Citigroup Inc. won a contract to deliver custody and securities-lending services to Norway’s $866 billion sovereign wealth fund, the world’s biggest, displacing previous provider JPMorgan Chase & Co.
The mandate from the fund “is believed to be one of the largest of its kind in the industry,” Citi said in a statement. The third-largest bank in the U.S. and Norges Bank Investment Management, which manages Norway’s fund, didn’t provide a value or duration for the contract. Thomas Sevang, a spokesman for NBIM, said the deal was “long term,” declining to comment further.
For Citigroup, the custodian for about $12.8 trillion in assets, the win comes just months after it created a new unit that combines custody with financing and fund services. In January, Citigroup named Nick Roe to run the business in Europe, Middle East and Africa after Okan Pekin became global head of the group in November.
“Citi has demonstrated a commitment to the custody business through their proprietary sub-custodian network and investment in technology, enabling them to deliver custody services in an integrated, efficient and transparent manner,” Age Bakker, chief operating officer at NBIM, said in a statement released by Citigroup.
The Financial Times earlier reported that Citi had won the custodian contract from competitor JPMorgan for a period of seven years.
Citi was previously the fund’s backup custodian, a position the fund now “expects” JPMorgan will take over, Sevang said. JPMorgan had been global custodian since the beginning of 2012, after previously sharing the mandate with Citi, he said.
JPMorgan’s mandate loss coincides with management changes at the bank. After former co-head of investment banking Mike Cavanagh left the firm, JPMorgan, which has about $19 trillion in custody assets, overhauled the division’s reporting lines last month, naming John Horner as head of investor services.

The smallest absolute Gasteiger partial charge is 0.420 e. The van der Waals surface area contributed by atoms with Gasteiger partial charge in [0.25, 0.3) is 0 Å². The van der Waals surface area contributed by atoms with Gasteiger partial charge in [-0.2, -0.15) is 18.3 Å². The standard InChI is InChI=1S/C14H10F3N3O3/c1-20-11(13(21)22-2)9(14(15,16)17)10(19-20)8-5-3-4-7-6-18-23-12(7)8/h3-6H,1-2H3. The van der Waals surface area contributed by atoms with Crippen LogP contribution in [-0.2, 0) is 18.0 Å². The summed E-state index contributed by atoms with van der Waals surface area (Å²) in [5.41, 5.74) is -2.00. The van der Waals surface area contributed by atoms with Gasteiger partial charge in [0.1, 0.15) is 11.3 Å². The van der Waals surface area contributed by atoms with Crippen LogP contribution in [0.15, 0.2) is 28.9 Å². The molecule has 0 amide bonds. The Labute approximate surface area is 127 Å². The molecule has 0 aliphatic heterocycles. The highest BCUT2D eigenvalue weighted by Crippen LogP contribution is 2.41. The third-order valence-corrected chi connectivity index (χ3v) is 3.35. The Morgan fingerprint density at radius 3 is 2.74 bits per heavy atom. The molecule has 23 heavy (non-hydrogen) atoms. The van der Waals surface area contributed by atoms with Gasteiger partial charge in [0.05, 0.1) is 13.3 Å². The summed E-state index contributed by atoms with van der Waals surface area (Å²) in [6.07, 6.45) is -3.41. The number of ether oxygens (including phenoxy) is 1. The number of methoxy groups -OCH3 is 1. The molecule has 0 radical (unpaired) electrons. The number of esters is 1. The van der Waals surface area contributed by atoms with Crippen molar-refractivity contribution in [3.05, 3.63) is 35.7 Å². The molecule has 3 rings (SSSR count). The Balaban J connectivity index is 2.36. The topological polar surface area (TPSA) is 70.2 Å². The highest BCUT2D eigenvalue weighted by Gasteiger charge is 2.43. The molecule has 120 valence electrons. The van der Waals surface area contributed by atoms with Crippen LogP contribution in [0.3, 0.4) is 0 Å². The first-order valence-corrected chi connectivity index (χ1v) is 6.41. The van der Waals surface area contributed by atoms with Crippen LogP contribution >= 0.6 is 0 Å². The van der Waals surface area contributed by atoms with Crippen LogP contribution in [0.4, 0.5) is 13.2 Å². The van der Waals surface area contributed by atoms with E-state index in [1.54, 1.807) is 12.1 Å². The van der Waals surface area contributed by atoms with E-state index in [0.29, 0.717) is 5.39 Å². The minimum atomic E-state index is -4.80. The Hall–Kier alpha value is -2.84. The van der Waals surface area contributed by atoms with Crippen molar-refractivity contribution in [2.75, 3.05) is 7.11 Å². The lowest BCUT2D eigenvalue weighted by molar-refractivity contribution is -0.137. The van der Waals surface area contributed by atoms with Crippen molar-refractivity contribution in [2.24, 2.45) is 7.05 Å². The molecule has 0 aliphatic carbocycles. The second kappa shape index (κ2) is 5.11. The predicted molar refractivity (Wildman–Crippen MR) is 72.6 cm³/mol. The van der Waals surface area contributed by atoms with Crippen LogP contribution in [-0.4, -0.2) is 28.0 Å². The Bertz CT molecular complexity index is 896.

Nick Rudenstine remained global head of custody and fund services.
A spokeswoman for JPMorgan in London declined to comment.
Norway’s sovereign wealth fund, which invests the country’s oil wealth and held 1.3 percent of the world’s listed stocks at the end of last year, purchases several services from external providers, such as investment managers. The fund is currently invested in 82 countries and 44 currencies and is expanding into emerging markets.
“The selection of a new global custodian supports our strategic goal to achieve the highest possible operational automation and efficiency in each market that we invest in to realize increased efficiencies and robustness in the Norges Bank Investment Management organization at a competitive cost,” the fund said in a statement today.
NBIM in September 2010 sued Citigroup over $835 million in losses in the bank’s stock and bonds, claiming it misrepresented its financial condition and failed to disclose information as the fund bought securities at inflated prices between January 2007 and January 2009. The case was dismissed in May 2013 along with similar complaints.
Norway’s fund held 7.3 billion kroner ($1.2 billion) in Citigroup shares at the end of last year, representing 0.76 percent of the company. It also held 2.6 billion kroner in bonds issued by Citigroup.
“By having a global presence combined with in-depth, local expertise, our offering is well positioned to support Norges Bank Investment Management’s mission and growth objectives,” said Pekin.